From Our Readers
July 02, 2015 7:01 am

Our culture and perhaps even our friends and family consistently remind us that there are drawbacks to aging. It’s a scary thing, sometimes, to realize that your childhood is behind you and you’re officially a grown-up. Your friends are getting married and having kids, and it’s a lot to handle. But even though the idea of aging is scary, it also comes with some real benefits: wisdom from experience, acceptance, and greater knowledge of what we represent and what we want to bring to this world.

For me, growing older has been a mixed bag. Your responsibilities have changed, and you don’t have as much time as you used to. But there are highs when you realize that helping someone else really is the greatest source of personal satisfaction you can get. There are some things—from the mundane to the monumental—that have truly surprised me about being a full-blown adult. And they are awesome.

Things that used to be a total pain seem way easier

Take flossing, for example. I remember dreading dentists’ appointments because, well, let’s just say my flossing regimen was slightly below par. My teeth never bothered me, I rarely thought about it, and after a long day of working (or a late night out),the last extra thing I wanted to do after brushing was flossing. So, the six-month cycle of guilt persisted.

Now, I can’t stand to have not flossed my teeth at least once daily. At some point doing things that were slightly annoying but ultimately good for me became way less of a hassle. Which is great for both me and my dentist.

You realize you don’t have to be perfect for your friends to love you (or to host them)

I used to spend an entire weekend day, from sun-up to guests’ arrival, spot checking every square inch of my house before a guest came over: rubbing down baseboards, foam spraying fabric chairs, wiping dust off of towel racks, and making myself insane. The sum total of this meant I rarely invited people over. It caused too much pain. But I began to realize that if someone was examining my baseboards instead of enjoying my company, we probably weren’t meant to be. Life is made up of a finite number of positive interactions, and we all deserve some more, period. The people that care about us won’t stop because everything isn’t spic and span.

You realize that everything passes, and good things will come around again

I used to think terrible things—illness, a bad breakup, a tough job—were forever, and this was the state of my life. When you are a little bit older, time moves more quickly. So as you sit within the periods that are less than ideal, you sigh and realize this is a passing state. You know this because you have passed through these before, and good times did follow. Your repeated survival is solid proof that you will survive again.

You know what your weaknesses are, and you are shockingly okay with them

As you get older, you are not afraid to say to yourself and others, “I’m not good at. . .” in a matter-of-fact way. You know that you can’t be perfect and amazing at everything, and you can look at a friend or a coworker and say, “Since this is a strength of yours…” and move forward together. You know you kick tail at some other hugely important things, and that’s awesome. Keep doing those things.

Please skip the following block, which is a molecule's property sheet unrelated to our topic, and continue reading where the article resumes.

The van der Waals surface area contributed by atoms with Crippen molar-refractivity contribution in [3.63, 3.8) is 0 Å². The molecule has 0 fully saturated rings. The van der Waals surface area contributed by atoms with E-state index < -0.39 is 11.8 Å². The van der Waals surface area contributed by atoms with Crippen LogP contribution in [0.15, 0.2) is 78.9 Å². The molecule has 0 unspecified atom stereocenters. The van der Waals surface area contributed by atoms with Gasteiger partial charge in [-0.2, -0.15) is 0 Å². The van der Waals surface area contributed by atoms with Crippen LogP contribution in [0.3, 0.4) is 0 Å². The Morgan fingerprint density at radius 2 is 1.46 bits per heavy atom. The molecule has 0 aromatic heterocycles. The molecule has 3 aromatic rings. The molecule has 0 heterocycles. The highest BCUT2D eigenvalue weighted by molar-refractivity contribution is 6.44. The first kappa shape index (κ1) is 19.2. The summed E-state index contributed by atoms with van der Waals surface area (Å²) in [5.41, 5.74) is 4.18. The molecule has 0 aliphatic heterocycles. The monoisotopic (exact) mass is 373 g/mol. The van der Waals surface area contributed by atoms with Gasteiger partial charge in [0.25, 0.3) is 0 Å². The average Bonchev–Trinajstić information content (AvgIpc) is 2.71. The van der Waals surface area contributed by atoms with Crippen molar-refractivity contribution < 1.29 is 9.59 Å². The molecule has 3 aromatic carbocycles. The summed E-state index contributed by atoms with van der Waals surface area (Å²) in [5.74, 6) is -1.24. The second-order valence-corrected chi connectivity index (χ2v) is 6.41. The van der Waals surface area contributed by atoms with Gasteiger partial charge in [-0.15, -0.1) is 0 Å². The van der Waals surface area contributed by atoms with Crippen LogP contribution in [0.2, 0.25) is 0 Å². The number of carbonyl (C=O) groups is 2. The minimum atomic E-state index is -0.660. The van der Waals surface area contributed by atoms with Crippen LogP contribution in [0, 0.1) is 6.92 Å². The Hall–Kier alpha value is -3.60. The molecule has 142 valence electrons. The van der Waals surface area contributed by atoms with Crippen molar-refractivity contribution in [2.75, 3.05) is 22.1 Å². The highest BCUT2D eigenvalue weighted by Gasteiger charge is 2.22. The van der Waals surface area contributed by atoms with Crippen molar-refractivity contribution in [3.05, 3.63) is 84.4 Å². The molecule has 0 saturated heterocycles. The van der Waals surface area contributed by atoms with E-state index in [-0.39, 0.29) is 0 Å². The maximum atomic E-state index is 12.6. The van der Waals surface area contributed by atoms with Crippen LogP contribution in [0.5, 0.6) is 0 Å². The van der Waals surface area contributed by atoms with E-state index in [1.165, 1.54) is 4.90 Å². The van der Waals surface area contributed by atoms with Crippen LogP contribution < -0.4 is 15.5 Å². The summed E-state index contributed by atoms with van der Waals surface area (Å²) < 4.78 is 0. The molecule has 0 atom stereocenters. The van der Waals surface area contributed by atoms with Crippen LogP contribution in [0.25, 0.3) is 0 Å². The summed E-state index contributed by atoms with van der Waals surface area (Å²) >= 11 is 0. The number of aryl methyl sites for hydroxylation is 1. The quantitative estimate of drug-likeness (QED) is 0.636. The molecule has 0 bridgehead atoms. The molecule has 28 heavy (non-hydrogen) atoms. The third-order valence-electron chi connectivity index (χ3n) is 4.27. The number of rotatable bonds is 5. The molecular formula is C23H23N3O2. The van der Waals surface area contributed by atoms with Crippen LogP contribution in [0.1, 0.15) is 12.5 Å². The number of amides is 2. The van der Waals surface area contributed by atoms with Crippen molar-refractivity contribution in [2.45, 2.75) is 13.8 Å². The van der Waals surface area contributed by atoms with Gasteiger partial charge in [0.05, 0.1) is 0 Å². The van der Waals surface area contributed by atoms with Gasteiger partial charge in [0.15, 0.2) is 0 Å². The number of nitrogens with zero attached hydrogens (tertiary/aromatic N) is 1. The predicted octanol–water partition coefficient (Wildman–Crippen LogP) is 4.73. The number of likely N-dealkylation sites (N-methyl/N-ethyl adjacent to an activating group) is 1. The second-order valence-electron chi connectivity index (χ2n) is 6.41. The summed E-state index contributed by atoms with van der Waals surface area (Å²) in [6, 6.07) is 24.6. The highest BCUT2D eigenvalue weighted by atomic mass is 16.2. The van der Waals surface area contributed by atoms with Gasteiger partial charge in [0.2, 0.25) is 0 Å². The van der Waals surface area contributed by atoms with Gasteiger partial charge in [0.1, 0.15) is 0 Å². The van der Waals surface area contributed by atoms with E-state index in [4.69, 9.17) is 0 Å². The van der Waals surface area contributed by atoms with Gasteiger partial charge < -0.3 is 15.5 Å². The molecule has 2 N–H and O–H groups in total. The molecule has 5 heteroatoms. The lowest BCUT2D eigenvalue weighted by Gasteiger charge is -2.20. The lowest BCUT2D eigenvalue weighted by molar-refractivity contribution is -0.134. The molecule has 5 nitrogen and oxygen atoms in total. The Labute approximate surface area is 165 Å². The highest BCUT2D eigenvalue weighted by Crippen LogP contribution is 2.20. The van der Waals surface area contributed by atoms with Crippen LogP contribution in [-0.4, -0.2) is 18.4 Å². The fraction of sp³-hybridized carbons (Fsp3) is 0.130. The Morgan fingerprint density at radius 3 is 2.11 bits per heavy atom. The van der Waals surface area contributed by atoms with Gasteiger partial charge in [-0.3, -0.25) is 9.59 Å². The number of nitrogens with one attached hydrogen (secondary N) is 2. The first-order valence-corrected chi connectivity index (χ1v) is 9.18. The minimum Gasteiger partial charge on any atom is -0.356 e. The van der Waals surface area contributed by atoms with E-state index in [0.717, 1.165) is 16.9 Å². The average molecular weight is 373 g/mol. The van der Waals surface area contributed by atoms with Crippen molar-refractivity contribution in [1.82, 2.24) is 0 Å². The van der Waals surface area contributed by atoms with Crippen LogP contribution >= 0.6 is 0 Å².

You’re learning to better accept your body, and yourself

I used to exercise to try to drop a size. Then, I realized that didn’t actually work for me (since I like food), so I ran to reduce my times in races. That wasn’t much fun. Now, I exercise to keep my core strong to avoid hurting my back. I lift so I can…lift. I do cardio so the endorphins run like liquid gold, benefiting my family and students with a calmer, more peaceful, more pleasant version of myself.  I like being strong, in balance, and regularly taking deep breaths. There are some good side effects, for sure. But that will never get me out of bed at 4:45 in the morning. Being my best each day does.

You understand your parents in a whole different way

I realize all families are different, and we all walk different paths. But one of the nice things about getting older is that you see your parents in a whole new light: Not just as the adults that helped you through childhood, but as people who faced similar struggles. It’s a nice feeling.

You learn what actually makes you happy

A month-long trip to Europe is really nice. So is a red sports car or a diamond ring. But, if you open your eyes, you experience profound moments of pure bliss in the most unexpected times and places: the “in-between” moments that, all added up, are called “life.” You realize that the things that make you happy aren’t material: They’re the people in your life.

See? Getting older isn’t so bad. In fact, it’s pretty great.

Kathryn McCalla is a teacher, wedding officiant, mother, wife, and writer living and loving life in Ann Arbor, Michigan. Her passions include circuit class with her incredible pals and attending her breakfast book club. 

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